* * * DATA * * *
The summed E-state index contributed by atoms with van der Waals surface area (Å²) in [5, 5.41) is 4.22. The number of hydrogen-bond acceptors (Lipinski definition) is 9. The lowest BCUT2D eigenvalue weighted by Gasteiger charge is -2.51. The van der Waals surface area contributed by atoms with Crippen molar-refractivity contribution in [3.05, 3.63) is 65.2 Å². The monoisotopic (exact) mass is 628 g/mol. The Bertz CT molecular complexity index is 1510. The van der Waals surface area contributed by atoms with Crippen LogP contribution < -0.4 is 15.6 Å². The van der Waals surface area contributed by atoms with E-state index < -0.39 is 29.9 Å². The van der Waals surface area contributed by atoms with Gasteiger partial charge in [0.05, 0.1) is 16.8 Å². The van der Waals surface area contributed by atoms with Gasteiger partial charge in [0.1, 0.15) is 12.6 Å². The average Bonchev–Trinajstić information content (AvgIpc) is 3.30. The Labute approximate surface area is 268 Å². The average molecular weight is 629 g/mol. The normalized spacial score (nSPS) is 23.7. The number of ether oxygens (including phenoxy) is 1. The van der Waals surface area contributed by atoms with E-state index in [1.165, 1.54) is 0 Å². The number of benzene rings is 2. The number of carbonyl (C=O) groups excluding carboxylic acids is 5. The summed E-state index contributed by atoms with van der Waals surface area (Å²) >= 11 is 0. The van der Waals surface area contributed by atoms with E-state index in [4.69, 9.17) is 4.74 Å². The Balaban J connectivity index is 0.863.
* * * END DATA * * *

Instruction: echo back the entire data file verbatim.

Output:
The summed E-state index contributed by atoms with van der Waals surface area (Å²) in [5, 5.41) is 4.22. The number of hydrogen-bond acceptors (Lipinski definition) is 9. The lowest BCUT2D eigenvalue weighted by Gasteiger charge is -2.51. The van der Waals surface area contributed by atoms with Crippen molar-refractivity contribution in [3.05, 3.63) is 65.2 Å². The monoisotopic (exact) mass is 628 g/mol. The Bertz CT molecular complexity index is 1510. The van der Waals surface area contributed by atoms with Crippen LogP contribution < -0.4 is 15.6 Å². The van der Waals surface area contributed by atoms with E-state index < -0.39 is 29.9 Å². The van der Waals surface area contributed by atoms with Gasteiger partial charge in [0.05, 0.1) is 16.8 Å². The van der Waals surface area contributed by atoms with Gasteiger partial charge in [0.1, 0.15) is 12.6 Å². The average Bonchev–Trinajstić information content (AvgIpc) is 3.30. The Labute approximate surface area is 268 Å². The average molecular weight is 629 g/mol. The normalized spacial score (nSPS) is 23.7. The number of ether oxygens (including phenoxy) is 1. The van der Waals surface area contributed by atoms with E-state index in [1.165, 1.54) is 0 Å². The number of benzene rings is 2. The number of carbonyl (C=O) groups excluding carboxylic acids is 5. The summed E-state index contributed by atoms with van der Waals surface area (Å²) >= 11 is 0. The van der Waals surface area contributed by atoms with E-state index in [4.69, 9.17) is 4.74 Å². The Balaban J connectivity index is 0.863.